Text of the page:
Biltmore Industries
The Evolution of the Craft Industry in Western North Carolina.



Asheville, North Carolina is known for its many fine art galleries as well as folk craft galleries. This art industry is so prevalent due to many early craft collectives, guilds, and cooperatives that later became industries that drove the economies Southeastern states in the early twentieth century. Biltmore industries led primarily by Edith Vanderbilt brought crafts into the Asheville community, which later led to a highly trained craft industry work force. This abundance of trained work provided employees to fill the market that had been created by surrounding craft industries in Tallula Falls, Georgia, the Penland School in North Carolina, and Berea College. As the craft industry grew in the southeast, art became an important part of the economics of Western North Carolina, and continues to be important to the Asheville area to this day.

Edith Vanderbilt lived with her Husband George in a cottage on the Biltmore Estate, a large tract of land bought by George at $2.25 per acre in 1890. Edith had long been a woodcarver and needlepoint artist, and therefore got involved with her local church group at All Souls Church in Biltmore. As she learned to weave, and showed off her woodcarving skills, many local boys became interested and asked for lessons. In 1901, Edith held the her first woodcutting class in her own kitchen with four boy students. These classes grew in popularity, and Edith soon recruited the help of Charlotte Yale and Eleanor Vance. As more and more children grew interested in crafts, the super intendent took notice and offered Vanderbilt and Yale teaching jobs at Asheville High School, however, due to increased demand at Biltmore Estate Industries, they were forced to decline. However, woodcarving and cabinet making classes were nonetheless inducted into Asheville High School curriculum the following semester with alternate instructors.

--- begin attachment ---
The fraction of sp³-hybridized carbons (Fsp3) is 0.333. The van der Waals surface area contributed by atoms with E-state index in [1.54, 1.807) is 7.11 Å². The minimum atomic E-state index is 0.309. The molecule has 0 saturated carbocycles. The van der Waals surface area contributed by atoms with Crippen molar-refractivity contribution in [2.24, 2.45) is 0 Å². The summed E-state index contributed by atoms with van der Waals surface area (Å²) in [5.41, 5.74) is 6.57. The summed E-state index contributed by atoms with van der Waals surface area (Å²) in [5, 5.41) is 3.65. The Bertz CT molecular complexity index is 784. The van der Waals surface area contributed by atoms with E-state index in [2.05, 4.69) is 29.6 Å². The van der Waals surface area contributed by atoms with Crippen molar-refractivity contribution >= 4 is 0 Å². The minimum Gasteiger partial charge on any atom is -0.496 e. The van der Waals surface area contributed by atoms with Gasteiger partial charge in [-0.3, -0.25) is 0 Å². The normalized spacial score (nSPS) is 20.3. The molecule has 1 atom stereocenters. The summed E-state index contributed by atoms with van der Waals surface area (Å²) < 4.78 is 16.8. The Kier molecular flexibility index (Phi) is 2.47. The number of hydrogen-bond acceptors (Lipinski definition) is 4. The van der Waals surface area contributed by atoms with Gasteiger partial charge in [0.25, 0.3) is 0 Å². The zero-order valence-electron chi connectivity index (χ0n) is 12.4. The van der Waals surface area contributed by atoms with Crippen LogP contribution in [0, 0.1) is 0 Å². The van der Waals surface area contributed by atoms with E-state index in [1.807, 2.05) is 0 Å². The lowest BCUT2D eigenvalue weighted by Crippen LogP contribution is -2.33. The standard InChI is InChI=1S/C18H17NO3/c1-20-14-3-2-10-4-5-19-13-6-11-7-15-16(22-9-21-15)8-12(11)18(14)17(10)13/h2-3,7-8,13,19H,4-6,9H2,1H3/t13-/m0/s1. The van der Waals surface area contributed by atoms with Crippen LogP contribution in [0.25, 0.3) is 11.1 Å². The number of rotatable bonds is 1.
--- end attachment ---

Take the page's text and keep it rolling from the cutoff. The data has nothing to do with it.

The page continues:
Fabric production was very crude in the early 1900’s, wool was carded by hand, and was dyed from natural dyes made from roots and herbs in the area(yellow from hickory bark, and black walnut bark etc.) At one point, Edith Vanderbilt sent Vance and Yale on a trip to London and Scotland to study weaving techniques, and ultimately to retrive a one hundred year old fly shuttle loom. Fly shuttles had been the standard original model looms that had been brought from Europe; however, the shuttles were prone to defect, therefore weavers became accustomed to pushing the cord through by hand. This practice led to American made looms being primarily manual rather than using a fly shuttle. The loom which was brought to America and used as a model for woodworking classes to duplicate. Reintroducing fly shuttle looms to American craft workers revived traditional methods of weaving, and increased production of woven goods as well (because fly shuttle looms were much easier to produce work on quickly). Edith Vanderbilt also visited other craft studios in the area. In fact, she purchased two wool mechanical cards used to clean fleece of burs, bugs, and dirt from the Reems Creek Mill. In 1915 Edith visited the Tryon Toymakers and Woodcarvers to hone her skills in woodcarving.